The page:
The battle for Strathcona Park taught Haig-Brown several lessons. He realized there was “no end to rabbit-brained development schemes sanctioned by government to support lame duck politicians” — and that’s a direct quote. The corporate mindset of government meant that conservation work was never done. The second was that even if the people don’t win, they still have to fight these battles to prevent even greater and irreparable losses for their children. It became clear to Haig-Brown, as it later did to the social critic Wendell Berry, that much protest is naive; “it expects quick, visible improvement and despairs and gives up when such improvement does not come.

Protesters who hold out for longer have perhaps understood that success is not the proper goal. If protest depended on success, there would be little protest of any durability or significance. History simply affords too little evidence that anyone’s individual protest is of any use. Protest that endures, I think, is moved by a hope far more modest than that of public success: namely, the hope of preserving qualities in one’s own heart and spirit that would be destroyed by acquiescence.”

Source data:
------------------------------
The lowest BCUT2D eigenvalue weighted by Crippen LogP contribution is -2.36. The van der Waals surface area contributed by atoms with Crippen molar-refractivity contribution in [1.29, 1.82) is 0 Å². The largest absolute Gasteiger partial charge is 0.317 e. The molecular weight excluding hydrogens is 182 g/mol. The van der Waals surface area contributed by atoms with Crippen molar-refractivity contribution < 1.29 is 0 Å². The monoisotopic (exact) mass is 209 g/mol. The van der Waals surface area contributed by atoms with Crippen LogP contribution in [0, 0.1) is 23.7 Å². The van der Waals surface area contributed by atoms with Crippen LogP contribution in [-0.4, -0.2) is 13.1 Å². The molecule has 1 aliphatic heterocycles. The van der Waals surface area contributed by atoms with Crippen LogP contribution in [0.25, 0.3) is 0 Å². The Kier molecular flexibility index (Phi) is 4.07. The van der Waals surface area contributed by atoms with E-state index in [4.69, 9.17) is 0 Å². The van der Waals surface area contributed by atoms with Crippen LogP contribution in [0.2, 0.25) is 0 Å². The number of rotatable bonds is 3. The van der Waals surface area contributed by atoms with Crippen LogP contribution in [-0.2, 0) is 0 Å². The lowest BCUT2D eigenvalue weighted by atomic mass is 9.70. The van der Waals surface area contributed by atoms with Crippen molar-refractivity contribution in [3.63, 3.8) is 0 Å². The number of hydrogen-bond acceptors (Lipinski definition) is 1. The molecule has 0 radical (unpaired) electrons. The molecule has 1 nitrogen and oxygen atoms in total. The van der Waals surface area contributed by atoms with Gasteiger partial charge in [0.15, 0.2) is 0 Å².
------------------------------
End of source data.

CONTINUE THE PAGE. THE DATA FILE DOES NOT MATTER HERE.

In many ways the battle over Strathcona Park is now being played out again with the highly controversial Site C dam on an even greater scale. The $9-billion project will flood some of the province’s best and last remaining agricultural land in the Peace River Valley. The government blatantly excused the mega-project from a proper needs review and public hearings. Yet ecologists, farmers, First Nations, economists and even a joint provincial and federal panel of experts have demonstrated the project doesn’t make any economic sense; that there are cheaper alternatives and that the Peace River Valley remains the province’s best agricultural insurance against climate change and drought. Haig-Brown probably said it best back in 1955. All we have to do is replace the word Strathcona Park with Peace River Valley. “We may be a materialist people, living in a materialist age, caring little for anything beyond our own time. But surely we can afford this one tiny gesture to the future, and leave the Peace River Valley untouched.”

Haig-Brown had lots to say about other issues, including fossil fuels. “No intelligent person can doubt that if the present misuse of so-called fossil fuels and assorted broad spectrum poisons” continues, a whole range of irreversible ecological changes will undo the natural world. He made that warning in 1970, and now we are living the emergency. Two years later he gave a speech to small fleet fishermen in English Bay about the Moran dam then proposed for the Fraser River. That great and long river, he said, determined and sustained the whole abundance and character of Georgia Strait. It must never be damned. Nor should it ever be poisoned by fossil fuels.  [Tyee]